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Home » Clarion » 2019 » April 2019 » Staff, faculty ‘work-in’ for contract

Staff, faculty ‘work-in’ for contract


A series of local campus actions in public spaces

Faculty and staff participate at a “work-in” in the lobby of Lehman College’s main administration building.

Amy Larimer, an associate professor of dance, was working on equivalencies for transfer students. Mari Sakaji, an adjunct Japanese language instructor, was grading homework assignments. And Leslie Lieman, an education technology coordinator, was filling out a staff survey about use of official campus data.

These three PSC members at Lehman College joined nearly two dozen of their colleagues on February 13 in the lobby of the college’s main administration building, Shuster Hall, in what was the first of many “work-ins,” where union members at Lehman work in public spaces to make visible their labor. With campus safety officials – both in uniform and in plain clothes – looking on, the union demonstration was meant to show the administration and the public how much work CUNY faculty and staff do each and every day.


Similar actions, called “grade-ins,” where faculty members grade assignments in public areas on campus, also took place at Baruch College, Bronx Community College, City College, Queens College, Brooklyn College, City Tech and Borough of Manhattan Community College.

The actions are a part of the union’s escalation of the contract campaign. Far too often, members said, the faculty and staff’s work goes unseen. Yes, they said, it’s well known what happens in the classroom, but what’s not so well known are the hours faculty and staff put in every day outside of class time – responding to emails, grading, attending meetings, etc. Work-ins such as these are meant to demystify academic labor.

“It represents what we’re doing; we’re not asking for something for nothing – we need the resources to do our work,” said Larimer.

Lieman, with her laptop open in Shuster Hall, while periodically communicating with fellow HEOs passing by about equipment maintenance, said, “It was unacceptable for it to take six years to reach the last contract. And now it’s already one year of ‘no contract.’ Adjunct and full-time faculty, HEOs and CLTs work incredibly hard on behalf of our students. We deserve a contract now.”

Work-ins are not a new tactic in the pedagogical labor movement. As part of the Occupy Wall Street movement, rank-and-file United Federation of Teachers members read homework assignments in Zuccotti Park to show how much work teachers do after students leave school in the afternoon. PSC members at Brooklyn College held a grade-in late last year.


For James Davis, the PSC chapter chair at Brooklyn College who helped organize two grade-ins on that campus, one of the powers of the tactic was internal solidarity building – unlike rallies, he said, there is no speaker leading a crowd, but rather rank-and-file members socializing and meeting each other.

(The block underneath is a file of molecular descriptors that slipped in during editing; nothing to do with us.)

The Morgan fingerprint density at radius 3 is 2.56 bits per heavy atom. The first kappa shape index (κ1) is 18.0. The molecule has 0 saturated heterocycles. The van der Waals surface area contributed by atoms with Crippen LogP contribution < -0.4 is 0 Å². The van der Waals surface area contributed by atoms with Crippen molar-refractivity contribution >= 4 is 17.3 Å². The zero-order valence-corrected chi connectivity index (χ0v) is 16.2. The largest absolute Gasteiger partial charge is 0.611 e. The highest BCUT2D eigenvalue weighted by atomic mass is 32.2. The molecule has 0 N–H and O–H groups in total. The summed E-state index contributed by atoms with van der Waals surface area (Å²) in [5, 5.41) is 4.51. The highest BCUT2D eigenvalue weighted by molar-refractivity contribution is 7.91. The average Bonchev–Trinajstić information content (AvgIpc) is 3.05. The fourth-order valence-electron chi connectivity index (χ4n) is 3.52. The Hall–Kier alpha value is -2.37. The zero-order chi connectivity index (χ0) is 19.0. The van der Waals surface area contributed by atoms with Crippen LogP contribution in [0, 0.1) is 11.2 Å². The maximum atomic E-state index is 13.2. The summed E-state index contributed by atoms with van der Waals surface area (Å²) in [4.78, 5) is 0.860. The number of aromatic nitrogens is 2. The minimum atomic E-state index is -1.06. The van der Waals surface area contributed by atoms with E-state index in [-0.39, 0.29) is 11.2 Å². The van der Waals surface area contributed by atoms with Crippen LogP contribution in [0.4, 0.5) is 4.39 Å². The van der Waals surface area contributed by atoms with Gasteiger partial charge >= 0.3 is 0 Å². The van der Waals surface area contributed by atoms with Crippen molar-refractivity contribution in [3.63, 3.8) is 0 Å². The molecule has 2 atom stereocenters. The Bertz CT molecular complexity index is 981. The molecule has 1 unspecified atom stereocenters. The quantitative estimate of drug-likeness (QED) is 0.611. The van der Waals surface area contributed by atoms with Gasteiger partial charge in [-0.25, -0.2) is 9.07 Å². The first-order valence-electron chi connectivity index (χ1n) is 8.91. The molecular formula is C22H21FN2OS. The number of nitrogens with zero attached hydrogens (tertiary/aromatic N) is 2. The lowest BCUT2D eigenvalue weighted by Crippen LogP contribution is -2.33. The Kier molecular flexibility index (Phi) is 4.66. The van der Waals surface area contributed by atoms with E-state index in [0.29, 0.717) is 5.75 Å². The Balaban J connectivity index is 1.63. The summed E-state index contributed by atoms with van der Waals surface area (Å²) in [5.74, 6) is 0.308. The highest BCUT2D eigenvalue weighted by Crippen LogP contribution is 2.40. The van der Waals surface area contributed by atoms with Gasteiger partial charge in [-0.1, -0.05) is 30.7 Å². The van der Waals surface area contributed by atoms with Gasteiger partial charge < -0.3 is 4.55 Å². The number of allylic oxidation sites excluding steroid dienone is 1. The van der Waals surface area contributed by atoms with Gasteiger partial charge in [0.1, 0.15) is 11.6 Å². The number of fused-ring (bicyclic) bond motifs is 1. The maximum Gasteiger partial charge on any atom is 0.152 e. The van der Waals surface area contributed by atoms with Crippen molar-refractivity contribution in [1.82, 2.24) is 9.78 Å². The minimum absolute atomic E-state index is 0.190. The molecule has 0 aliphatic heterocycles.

“The first one we did at Brooklyn College got some coverage in a local paper, and they get picked up on social media. Of course we want that, but it’s useful for people to feel empowered because they feel visible and feel seen,” Davis told Clarion. “It appeals to different people than the noisy rally. It’s a different mode of expressing militancy, just to be collectively out there, taking up space, I think, makes an important statement and it does allow people to trade stories or turn to their neighbor and have conversations.”

For Lieman, an expected rise in enrollment at the campus would mean more work for faculty and staff that should be met with wage increases. “This action is aimed at the administration, especially for adjuncts, whose salaries are simply not a living wage in New York,” Lieman said. “It’s about the impact of the growth in student enrollment. It’s most visible impact is in the classroom, but HEOs feel the impact, too.”


Both full-timers and part-timers highlighted the demand for $7K for adjuncts, who are currently paid well below what adjuncts at peer institutions earn.

Amel Derras-Chouk, an adjunct physics instructor at Lehman and a PhD student at the Graduate Center, told Clarion, “It shows we care, that we’re not interested in ‘not working.’ It’s an action that’s aimed at who makes the decisions at CUNY, the people who make the decision not to pay us.”

Kamran Moshref, an adjunct political science instructor at Lehman and a Graduate Center student, said, “The only way to get $7K is to organize and mobilize. It’s about visibility in the workplace. For the administration, it’s just a reminder that we’re here. Things will probably escalate from here, each action we do is a step toward something larger and more ambitious. I hope the administration sees this as a reminder of how CUNY can’t function without adjuncts.”

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